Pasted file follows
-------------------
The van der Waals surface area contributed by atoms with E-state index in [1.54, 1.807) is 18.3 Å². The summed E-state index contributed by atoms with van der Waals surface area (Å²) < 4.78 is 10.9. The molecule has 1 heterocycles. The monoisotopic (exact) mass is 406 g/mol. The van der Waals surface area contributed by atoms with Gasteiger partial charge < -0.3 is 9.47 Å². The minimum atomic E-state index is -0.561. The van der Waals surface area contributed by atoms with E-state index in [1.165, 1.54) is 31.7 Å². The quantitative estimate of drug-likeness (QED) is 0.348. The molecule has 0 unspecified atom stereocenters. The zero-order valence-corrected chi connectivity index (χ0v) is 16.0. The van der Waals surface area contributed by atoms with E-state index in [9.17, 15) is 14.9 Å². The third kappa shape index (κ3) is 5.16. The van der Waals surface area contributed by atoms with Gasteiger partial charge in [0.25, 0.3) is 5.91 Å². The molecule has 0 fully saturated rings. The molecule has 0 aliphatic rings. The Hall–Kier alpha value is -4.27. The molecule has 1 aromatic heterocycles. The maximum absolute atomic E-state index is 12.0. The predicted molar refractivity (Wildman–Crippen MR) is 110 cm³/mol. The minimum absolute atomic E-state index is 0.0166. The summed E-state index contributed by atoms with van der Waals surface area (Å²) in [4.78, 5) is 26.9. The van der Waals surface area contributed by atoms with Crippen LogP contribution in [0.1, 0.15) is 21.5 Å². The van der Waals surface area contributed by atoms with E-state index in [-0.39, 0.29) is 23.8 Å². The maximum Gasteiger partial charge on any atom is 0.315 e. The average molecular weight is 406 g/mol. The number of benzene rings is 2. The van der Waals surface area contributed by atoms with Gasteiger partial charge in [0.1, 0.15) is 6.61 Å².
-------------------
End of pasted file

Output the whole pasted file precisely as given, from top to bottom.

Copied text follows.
The van der Waals surface area contributed by atoms with E-state index in [1.54, 1.807) is 18.3 Å². The summed E-state index contributed by atoms with van der Waals surface area (Å²) < 4.78 is 10.9. The molecule has 1 heterocycles. The monoisotopic (exact) mass is 406 g/mol. The van der Waals surface area contributed by atoms with Gasteiger partial charge < -0.3 is 9.47 Å². The minimum atomic E-state index is -0.561. The van der Waals surface area contributed by atoms with E-state index in [1.165, 1.54) is 31.7 Å². The quantitative estimate of drug-likeness (QED) is 0.348. The molecule has 0 unspecified atom stereocenters. The zero-order valence-corrected chi connectivity index (χ0v) is 16.0. The van der Waals surface area contributed by atoms with E-state index in [9.17, 15) is 14.9 Å². The third kappa shape index (κ3) is 5.16. The van der Waals surface area contributed by atoms with Gasteiger partial charge in [0.25, 0.3) is 5.91 Å². The molecule has 0 fully saturated rings. The molecule has 0 aliphatic rings. The Hall–Kier alpha value is -4.27. The molecule has 1 aromatic heterocycles. The maximum absolute atomic E-state index is 12.0. The predicted molar refractivity (Wildman–Crippen MR) is 110 cm³/mol. The minimum absolute atomic E-state index is 0.0166. The summed E-state index contributed by atoms with van der Waals surface area (Å²) in [4.78, 5) is 26.9. The van der Waals surface area contributed by atoms with Crippen LogP contribution in [0.1, 0.15) is 21.5 Å². The van der Waals surface area contributed by atoms with E-state index in [-0.39, 0.29) is 23.8 Å². The maximum Gasteiger partial charge on any atom is 0.315 e. The average molecular weight is 406 g/mol. The number of benzene rings is 2. The van der Waals surface area contributed by atoms with Gasteiger partial charge in [0.1, 0.15) is 6.61 Å².